walking the dunes on the last spit of land west of the Straits where Lakes Huron and Michigan meet and mingle giving the lie to the received truth they’re two Great Lakes rather than just one big one
specs of spiders everywhere and always making their traps more than I recall ever having seen in all the summers of coming here to absolve my sins of life in the city
webs in low twigs webs in a reed’s curve bend webs on the ground webs high in cedar bows and so I walk along the foam whisp washed shore marveling how Nature as with one mind is aligned
this morning’s effusion of minuscule predators working on the oldest loom made me stop and wonder at the careful crafting of these tacit symbolists of knowing intent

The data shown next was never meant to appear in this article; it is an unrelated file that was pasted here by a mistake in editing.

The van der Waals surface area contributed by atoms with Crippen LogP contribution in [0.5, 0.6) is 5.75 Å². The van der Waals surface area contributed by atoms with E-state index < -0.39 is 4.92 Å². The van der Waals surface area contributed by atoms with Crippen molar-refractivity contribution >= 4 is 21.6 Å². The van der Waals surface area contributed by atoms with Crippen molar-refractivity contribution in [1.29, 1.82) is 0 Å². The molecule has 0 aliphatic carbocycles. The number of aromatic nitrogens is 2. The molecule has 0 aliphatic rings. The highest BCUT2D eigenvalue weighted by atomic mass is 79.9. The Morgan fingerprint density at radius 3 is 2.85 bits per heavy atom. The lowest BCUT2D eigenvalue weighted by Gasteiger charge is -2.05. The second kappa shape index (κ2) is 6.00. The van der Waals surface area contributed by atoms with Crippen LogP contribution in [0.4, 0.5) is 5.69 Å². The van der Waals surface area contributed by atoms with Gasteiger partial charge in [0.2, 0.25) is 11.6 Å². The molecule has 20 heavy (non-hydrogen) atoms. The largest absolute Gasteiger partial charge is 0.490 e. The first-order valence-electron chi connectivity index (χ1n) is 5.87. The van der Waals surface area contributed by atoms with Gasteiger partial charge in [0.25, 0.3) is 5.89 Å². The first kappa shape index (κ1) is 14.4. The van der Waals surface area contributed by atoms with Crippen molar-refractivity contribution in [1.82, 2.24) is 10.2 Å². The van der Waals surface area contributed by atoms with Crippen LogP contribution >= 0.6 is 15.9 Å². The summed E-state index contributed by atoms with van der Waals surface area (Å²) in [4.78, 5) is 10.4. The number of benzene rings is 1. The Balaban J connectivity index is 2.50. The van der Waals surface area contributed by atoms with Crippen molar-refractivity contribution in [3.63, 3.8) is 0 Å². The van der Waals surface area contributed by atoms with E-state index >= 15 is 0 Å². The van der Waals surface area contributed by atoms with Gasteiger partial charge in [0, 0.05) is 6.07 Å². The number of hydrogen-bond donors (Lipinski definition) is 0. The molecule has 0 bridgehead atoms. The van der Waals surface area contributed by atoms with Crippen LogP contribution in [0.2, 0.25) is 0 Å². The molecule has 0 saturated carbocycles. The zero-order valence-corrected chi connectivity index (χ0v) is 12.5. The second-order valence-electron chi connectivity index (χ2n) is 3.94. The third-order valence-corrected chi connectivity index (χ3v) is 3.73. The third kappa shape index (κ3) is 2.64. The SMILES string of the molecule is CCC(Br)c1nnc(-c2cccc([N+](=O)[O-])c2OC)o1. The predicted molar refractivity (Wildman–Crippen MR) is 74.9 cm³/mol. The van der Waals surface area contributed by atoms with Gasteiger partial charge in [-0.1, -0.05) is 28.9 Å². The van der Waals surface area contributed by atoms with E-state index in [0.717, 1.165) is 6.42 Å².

stalking the pine barrens later at dusk patrolling the beachfront amazed that it was today the midge flies were born uncountable they push out with clear wings and take to flight
this day’s span their life cycle in full complete I bear witness And see now my morning spiders’ cunning their natural prescience is all part of this seasonal spree of life and death
William Engel teaches English at Sewanee, The University of the South. He is the author of six books on literary history and early modern mnemonic culture, with a critical anthology forthcoming from Cambridge University Press, The Death Arts in Renaissance England. His non-academic, creative works have appeared in the past in The Vanderbilt Review and on the Knight-Ridder wire-service.